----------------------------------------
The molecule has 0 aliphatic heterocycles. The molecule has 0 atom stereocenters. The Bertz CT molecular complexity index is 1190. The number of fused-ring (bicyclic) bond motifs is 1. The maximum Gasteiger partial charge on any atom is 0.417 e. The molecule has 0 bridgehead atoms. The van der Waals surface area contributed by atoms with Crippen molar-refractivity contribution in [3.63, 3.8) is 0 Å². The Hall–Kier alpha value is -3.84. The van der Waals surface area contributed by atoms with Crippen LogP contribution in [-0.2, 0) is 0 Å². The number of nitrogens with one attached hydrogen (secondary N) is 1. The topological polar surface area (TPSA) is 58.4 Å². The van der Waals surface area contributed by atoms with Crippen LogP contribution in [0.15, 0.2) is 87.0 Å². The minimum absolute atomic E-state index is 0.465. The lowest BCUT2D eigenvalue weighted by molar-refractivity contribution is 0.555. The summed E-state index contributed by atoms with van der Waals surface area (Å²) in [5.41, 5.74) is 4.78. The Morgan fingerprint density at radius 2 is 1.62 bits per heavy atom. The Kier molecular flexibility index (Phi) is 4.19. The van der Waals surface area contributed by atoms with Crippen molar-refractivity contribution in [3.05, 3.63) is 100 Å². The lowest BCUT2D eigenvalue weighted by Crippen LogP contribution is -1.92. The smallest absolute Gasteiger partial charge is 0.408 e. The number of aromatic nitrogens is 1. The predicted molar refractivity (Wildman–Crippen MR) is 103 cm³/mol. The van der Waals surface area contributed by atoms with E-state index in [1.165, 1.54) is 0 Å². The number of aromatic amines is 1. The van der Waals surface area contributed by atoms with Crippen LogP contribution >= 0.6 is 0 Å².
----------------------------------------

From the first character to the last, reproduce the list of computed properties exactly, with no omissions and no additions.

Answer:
The molecule has 0 aliphatic heterocycles. The molecule has 0 atom stereocenters. The Bertz CT molecular complexity index is 1190. The number of fused-ring (bicyclic) bond motifs is 1. The maximum Gasteiger partial charge on any atom is 0.417 e. The molecule has 0 bridgehead atoms. The van der Waals surface area contributed by atoms with Crippen molar-refractivity contribution in [3.63, 3.8) is 0 Å². The Hall–Kier alpha value is -3.84. The van der Waals surface area contributed by atoms with Crippen LogP contribution in [-0.2, 0) is 0 Å². The number of nitrogens with one attached hydrogen (secondary N) is 1. The topological polar surface area (TPSA) is 58.4 Å². The van der Waals surface area contributed by atoms with Crippen LogP contribution in [0.15, 0.2) is 87.0 Å². The minimum absolute atomic E-state index is 0.465. The lowest BCUT2D eigenvalue weighted by molar-refractivity contribution is 0.555. The summed E-state index contributed by atoms with van der Waals surface area (Å²) in [5.41, 5.74) is 4.78. The Morgan fingerprint density at radius 2 is 1.62 bits per heavy atom. The Kier molecular flexibility index (Phi) is 4.19. The van der Waals surface area contributed by atoms with Crippen molar-refractivity contribution in [3.05, 3.63) is 100 Å². The lowest BCUT2D eigenvalue weighted by Crippen LogP contribution is -1.92. The smallest absolute Gasteiger partial charge is 0.408 e. The number of aromatic nitrogens is 1. The predicted molar refractivity (Wildman–Crippen MR) is 103 cm³/mol. The van der Waals surface area contributed by atoms with E-state index in [1.165, 1.54) is 0 Å². The number of aromatic amines is 1. The van der Waals surface area contributed by atoms with Crippen LogP contribution >= 0.6 is 0 Å².